New technologies refer to productive techniques or methods that offer a significant improvement, both in terms of costs and outputs, over established technologies for a given purpose. Seen this way, new technologies are not necessarily new but earlier methods that are subject to refining as changes bring about new ways of getting things done. Current ‘new technologies’ that are of most interest are information and communications technologies whose application in India (and South Asia) is having significant effects over government, society, politics, economy and foreign policy.
Looking ahead, technology could have a profound effect on India’s economic development, democratic politics, relationship between state and society and foreign and defense policy. Greater use of technology and technological gains could accelerate or hold back India’s economy, deepen or widen democratic trends, empower or infringe citizens’ rights and augment, constrain or weaken India’s economic and military heft.
Analytically, three issues matter – how new technologies are regulated, either a heavy bureaucratic approach or a market driven one, a mix or no intervention; how technologies affect politics and citizens’ rights, if new technologies empower and protect citizens or if they enhance state power; and how new technologies affect India’s national security, if they boost or diminish India’s economic and military power.
Technology is at the heart of India’s growth story; plans are afoot to transform India into a global technology hub. Foreign investment has produced a technology sector with international and domestic firms offering Indian consumers a range of products, services and applications. The growth in broadband penetration has led to a precipitous drop in data costs and commensurate rise in data usage. Indian citizens are now considered ‘data principals’ not just subjects. The prevalence of data is generating concerns about who uses, collects, accesses, harvests, owns and deploys the data. Questions loom large around privacy. Data accumulation enables innovators to deepen machine learning through artificial intelligence (AI) techniques. AI methods could help address development gaps in issue areas like agriculture, health, logistics, transport, trade and security.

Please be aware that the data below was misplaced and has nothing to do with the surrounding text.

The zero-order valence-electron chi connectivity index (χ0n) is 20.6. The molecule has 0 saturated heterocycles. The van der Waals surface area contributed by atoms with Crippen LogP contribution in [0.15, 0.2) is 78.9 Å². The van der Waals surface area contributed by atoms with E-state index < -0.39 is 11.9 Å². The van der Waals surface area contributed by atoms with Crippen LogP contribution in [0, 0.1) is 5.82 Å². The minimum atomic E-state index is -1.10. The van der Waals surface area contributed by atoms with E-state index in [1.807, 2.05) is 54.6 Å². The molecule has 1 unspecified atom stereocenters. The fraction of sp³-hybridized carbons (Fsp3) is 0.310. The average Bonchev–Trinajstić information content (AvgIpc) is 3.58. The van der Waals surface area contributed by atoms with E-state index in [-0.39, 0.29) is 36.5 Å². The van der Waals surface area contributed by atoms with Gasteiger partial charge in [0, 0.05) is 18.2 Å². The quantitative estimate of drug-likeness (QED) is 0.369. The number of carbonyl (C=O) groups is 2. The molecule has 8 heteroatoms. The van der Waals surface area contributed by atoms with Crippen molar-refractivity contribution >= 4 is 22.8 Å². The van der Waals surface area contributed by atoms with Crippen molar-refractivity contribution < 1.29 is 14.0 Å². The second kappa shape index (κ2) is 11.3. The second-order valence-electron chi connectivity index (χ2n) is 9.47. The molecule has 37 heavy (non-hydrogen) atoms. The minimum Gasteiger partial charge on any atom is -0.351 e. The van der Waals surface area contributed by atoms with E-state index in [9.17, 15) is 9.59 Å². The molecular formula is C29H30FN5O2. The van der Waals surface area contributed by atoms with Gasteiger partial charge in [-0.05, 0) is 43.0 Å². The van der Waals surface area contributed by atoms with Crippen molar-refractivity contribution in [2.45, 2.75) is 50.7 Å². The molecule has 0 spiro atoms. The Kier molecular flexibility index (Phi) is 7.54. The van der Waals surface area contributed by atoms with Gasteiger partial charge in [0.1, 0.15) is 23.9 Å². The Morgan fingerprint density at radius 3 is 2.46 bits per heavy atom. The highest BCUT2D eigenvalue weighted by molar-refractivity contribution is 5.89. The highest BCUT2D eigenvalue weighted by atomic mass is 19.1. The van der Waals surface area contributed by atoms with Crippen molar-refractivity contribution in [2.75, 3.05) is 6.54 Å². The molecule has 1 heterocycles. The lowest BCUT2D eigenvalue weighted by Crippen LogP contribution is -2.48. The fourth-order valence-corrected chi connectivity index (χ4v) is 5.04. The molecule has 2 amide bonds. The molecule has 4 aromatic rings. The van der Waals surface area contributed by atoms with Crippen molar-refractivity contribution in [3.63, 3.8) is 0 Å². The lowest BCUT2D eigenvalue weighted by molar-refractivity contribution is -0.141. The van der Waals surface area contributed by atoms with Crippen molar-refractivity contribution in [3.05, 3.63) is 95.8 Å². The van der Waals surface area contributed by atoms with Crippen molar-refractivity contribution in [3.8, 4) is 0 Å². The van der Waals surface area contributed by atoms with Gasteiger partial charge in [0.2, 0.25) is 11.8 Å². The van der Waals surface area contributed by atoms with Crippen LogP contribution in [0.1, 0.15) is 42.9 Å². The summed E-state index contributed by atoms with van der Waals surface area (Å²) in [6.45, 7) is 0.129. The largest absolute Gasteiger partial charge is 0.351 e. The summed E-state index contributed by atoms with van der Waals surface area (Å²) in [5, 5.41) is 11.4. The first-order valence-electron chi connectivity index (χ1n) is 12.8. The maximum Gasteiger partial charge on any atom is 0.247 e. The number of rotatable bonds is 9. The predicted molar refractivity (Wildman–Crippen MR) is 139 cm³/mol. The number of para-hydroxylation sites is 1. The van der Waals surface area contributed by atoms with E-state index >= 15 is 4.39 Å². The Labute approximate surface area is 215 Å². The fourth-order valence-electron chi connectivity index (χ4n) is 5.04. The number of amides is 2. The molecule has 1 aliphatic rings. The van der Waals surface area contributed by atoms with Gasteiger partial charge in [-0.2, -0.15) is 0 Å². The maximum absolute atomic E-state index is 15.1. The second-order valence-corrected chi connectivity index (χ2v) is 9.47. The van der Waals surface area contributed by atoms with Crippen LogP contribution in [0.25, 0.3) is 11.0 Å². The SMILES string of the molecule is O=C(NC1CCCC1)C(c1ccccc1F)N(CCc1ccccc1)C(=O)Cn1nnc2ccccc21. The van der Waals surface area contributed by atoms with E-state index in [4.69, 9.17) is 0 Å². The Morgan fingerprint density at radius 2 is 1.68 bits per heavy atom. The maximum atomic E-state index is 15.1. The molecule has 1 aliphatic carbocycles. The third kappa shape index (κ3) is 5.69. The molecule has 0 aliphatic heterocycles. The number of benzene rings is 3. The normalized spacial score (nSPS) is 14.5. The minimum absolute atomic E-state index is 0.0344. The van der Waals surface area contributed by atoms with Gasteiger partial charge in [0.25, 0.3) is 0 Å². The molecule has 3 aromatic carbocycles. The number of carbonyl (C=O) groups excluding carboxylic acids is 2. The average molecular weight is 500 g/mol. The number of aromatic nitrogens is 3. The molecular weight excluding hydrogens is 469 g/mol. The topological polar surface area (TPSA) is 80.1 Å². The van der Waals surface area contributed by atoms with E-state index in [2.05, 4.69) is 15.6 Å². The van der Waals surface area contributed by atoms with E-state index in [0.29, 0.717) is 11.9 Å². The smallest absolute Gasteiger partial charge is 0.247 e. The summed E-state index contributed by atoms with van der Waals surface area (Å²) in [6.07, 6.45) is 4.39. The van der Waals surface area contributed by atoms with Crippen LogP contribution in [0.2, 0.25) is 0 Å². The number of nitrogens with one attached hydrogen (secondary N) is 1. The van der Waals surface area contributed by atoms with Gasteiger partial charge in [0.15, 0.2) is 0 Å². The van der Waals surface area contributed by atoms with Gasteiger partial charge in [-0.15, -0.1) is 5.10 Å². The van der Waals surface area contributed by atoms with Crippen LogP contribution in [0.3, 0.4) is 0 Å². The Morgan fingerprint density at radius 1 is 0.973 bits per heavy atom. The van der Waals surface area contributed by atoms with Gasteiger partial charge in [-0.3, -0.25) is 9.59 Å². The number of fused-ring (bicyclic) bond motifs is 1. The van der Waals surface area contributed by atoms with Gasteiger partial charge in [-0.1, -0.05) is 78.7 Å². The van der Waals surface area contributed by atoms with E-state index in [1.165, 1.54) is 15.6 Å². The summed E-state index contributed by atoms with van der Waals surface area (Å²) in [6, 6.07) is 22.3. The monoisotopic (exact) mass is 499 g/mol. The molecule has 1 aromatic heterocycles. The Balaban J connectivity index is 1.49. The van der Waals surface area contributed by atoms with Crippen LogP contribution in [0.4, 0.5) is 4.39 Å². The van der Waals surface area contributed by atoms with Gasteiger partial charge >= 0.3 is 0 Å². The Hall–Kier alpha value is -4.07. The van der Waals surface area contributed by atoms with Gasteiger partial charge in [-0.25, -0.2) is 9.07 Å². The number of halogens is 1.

Technologies are affecting Indian politics. Indian political parties use communication technologies for various functions from identifying voters, soliciting votes and articulating their platforms and policies. Use of various services and applications for political ends, however, are fraught with perils – spread of misinformation and false news could cause rifts between groups and communities, fomenting mistrust and, possibly, triggering violence. Technologies could be weaponized. That said, certain technologies and services could also empower citizens, giving them tools to organize, mobilize and serve various causes.
Finally, how technology is handled, regulated and managed will have implications for India’s foreign policy, particularly diplomacy with major powers like the United States and China. In addition, the development and use of sophisticated weaponry could generate advantages to the Indian military as it faces various threats. The rising spate of cyber-attacks increases the need for India to establish institutions, doctrines and norms to deter such threats, particularly attacks from state actors.